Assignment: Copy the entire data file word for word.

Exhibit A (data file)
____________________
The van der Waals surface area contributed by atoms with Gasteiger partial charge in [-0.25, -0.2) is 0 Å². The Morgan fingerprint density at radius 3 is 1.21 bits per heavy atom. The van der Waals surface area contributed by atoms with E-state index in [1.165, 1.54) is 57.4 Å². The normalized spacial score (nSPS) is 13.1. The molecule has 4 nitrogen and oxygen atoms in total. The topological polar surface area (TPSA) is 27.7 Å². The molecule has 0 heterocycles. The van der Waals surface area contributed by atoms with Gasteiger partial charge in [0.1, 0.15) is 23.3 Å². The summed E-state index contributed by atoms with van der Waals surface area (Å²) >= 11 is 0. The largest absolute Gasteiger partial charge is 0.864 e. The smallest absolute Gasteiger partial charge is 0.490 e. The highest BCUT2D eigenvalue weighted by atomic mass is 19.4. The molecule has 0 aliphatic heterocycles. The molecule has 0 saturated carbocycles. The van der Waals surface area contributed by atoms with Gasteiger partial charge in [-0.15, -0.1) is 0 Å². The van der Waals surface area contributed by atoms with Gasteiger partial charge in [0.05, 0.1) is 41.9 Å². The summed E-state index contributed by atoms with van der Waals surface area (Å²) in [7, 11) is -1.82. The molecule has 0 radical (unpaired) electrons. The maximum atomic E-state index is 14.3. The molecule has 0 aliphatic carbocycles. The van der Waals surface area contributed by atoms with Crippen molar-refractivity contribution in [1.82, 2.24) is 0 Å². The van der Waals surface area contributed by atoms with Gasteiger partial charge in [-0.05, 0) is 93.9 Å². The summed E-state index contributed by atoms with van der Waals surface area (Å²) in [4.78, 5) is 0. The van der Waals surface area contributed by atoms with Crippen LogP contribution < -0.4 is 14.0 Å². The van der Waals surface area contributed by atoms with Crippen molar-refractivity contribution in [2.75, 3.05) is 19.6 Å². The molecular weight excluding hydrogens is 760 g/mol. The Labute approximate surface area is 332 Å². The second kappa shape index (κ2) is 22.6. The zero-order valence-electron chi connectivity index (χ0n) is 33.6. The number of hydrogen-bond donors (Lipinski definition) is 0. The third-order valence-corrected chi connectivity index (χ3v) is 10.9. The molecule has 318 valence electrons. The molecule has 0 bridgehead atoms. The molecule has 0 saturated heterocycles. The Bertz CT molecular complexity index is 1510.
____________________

The van der Waals surface area contributed by atoms with Gasteiger partial charge in [-0.25, -0.2) is 0 Å². The Morgan fingerprint density at radius 3 is 1.21 bits per heavy atom. The van der Waals surface area contributed by atoms with E-state index in [1.165, 1.54) is 57.4 Å². The normalized spacial score (nSPS) is 13.1. The molecule has 4 nitrogen and oxygen atoms in total. The topological polar surface area (TPSA) is 27.7 Å². The molecule has 0 heterocycles. The van der Waals surface area contributed by atoms with Gasteiger partial charge in [0.1, 0.15) is 23.3 Å². The summed E-state index contributed by atoms with van der Waals surface area (Å²) >= 11 is 0. The largest absolute Gasteiger partial charge is 0.864 e. The smallest absolute Gasteiger partial charge is 0.490 e. The highest BCUT2D eigenvalue weighted by atomic mass is 19.4. The molecule has 0 aliphatic heterocycles. The molecule has 0 saturated carbocycles. The van der Waals surface area contributed by atoms with Gasteiger partial charge in [-0.15, -0.1) is 0 Å². The van der Waals surface area contributed by atoms with Gasteiger partial charge in [0.05, 0.1) is 41.9 Å². The summed E-state index contributed by atoms with van der Waals surface area (Å²) in [7, 11) is -1.82. The molecule has 0 radical (unpaired) electrons. The maximum atomic E-state index is 14.3. The molecule has 0 aliphatic carbocycles. The van der Waals surface area contributed by atoms with Crippen molar-refractivity contribution in [1.82, 2.24) is 0 Å². The van der Waals surface area contributed by atoms with Gasteiger partial charge in [-0.05, 0) is 93.9 Å². The summed E-state index contributed by atoms with van der Waals surface area (Å²) in [4.78, 5) is 0. The van der Waals surface area contributed by atoms with Crippen LogP contribution < -0.4 is 14.0 Å². The van der Waals surface area contributed by atoms with Crippen molar-refractivity contribution in [2.75, 3.05) is 19.6 Å². The molecular weight excluding hydrogens is 760 g/mol. The Labute approximate surface area is 332 Å². The second kappa shape index (κ2) is 22.6. The zero-order valence-electron chi connectivity index (χ0n) is 33.6. The number of hydrogen-bond donors (Lipinski definition) is 0. The third-order valence-corrected chi connectivity index (χ3v) is 10.9. The molecule has 318 valence electrons. The molecule has 0 bridgehead atoms. The molecule has 0 saturated heterocycles. The Bertz CT molecular complexity index is 1510.